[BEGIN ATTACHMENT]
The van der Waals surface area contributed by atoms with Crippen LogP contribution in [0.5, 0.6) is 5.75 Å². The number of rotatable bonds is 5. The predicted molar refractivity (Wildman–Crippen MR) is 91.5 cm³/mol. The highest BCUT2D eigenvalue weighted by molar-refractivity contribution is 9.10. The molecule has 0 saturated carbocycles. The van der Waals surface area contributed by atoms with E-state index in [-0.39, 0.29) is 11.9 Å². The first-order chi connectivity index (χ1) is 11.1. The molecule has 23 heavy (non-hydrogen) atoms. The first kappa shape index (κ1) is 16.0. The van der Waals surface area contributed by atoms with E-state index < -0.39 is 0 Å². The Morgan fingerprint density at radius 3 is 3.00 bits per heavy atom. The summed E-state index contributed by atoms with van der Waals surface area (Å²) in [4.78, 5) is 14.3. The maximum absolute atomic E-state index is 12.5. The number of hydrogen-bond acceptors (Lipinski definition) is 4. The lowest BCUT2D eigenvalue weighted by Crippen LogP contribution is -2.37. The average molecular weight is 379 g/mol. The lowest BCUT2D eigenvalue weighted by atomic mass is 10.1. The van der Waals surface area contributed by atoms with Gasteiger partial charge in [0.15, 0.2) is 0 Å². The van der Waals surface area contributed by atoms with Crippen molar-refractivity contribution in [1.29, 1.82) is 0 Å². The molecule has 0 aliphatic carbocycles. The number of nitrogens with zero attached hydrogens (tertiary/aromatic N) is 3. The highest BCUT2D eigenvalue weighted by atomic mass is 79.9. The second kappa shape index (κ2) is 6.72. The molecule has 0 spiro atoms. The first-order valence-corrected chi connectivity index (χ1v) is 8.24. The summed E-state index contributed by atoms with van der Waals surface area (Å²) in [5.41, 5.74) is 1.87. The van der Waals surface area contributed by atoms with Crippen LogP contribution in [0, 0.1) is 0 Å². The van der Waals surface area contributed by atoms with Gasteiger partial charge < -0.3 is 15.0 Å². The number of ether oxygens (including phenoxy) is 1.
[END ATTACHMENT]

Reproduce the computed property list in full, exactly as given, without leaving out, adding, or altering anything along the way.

The van der Waals surface area contributed by atoms with Crippen LogP contribution in [0.5, 0.6) is 5.75 Å². The number of rotatable bonds is 5. The predicted molar refractivity (Wildman–Crippen MR) is 91.5 cm³/mol. The highest BCUT2D eigenvalue weighted by molar-refractivity contribution is 9.10. The molecule has 0 saturated carbocycles. The van der Waals surface area contributed by atoms with E-state index in [-0.39, 0.29) is 11.9 Å². The first-order chi connectivity index (χ1) is 11.1. The molecule has 23 heavy (non-hydrogen) atoms. The first kappa shape index (κ1) is 16.0. The van der Waals surface area contributed by atoms with E-state index < -0.39 is 0 Å². The Morgan fingerprint density at radius 3 is 3.00 bits per heavy atom. The summed E-state index contributed by atoms with van der Waals surface area (Å²) in [4.78, 5) is 14.3. The maximum absolute atomic E-state index is 12.5. The number of hydrogen-bond acceptors (Lipinski definition) is 4. The lowest BCUT2D eigenvalue weighted by Crippen LogP contribution is -2.37. The average molecular weight is 379 g/mol. The lowest BCUT2D eigenvalue weighted by atomic mass is 10.1. The van der Waals surface area contributed by atoms with Gasteiger partial charge in [0.15, 0.2) is 0 Å². The van der Waals surface area contributed by atoms with Crippen molar-refractivity contribution in [1.29, 1.82) is 0 Å². The molecule has 0 aliphatic carbocycles. The number of nitrogens with zero attached hydrogens (tertiary/aromatic N) is 3. The highest BCUT2D eigenvalue weighted by atomic mass is 79.9. The second kappa shape index (κ2) is 6.72. The molecule has 0 spiro atoms. The first-order valence-corrected chi connectivity index (χ1v) is 8.24. The summed E-state index contributed by atoms with van der Waals surface area (Å²) in [5.41, 5.74) is 1.87. The van der Waals surface area contributed by atoms with Crippen LogP contribution in [0, 0.1) is 0 Å². The van der Waals surface area contributed by atoms with Gasteiger partial charge < -0.3 is 15.0 Å². The number of ether oxygens (including phenoxy) is 1.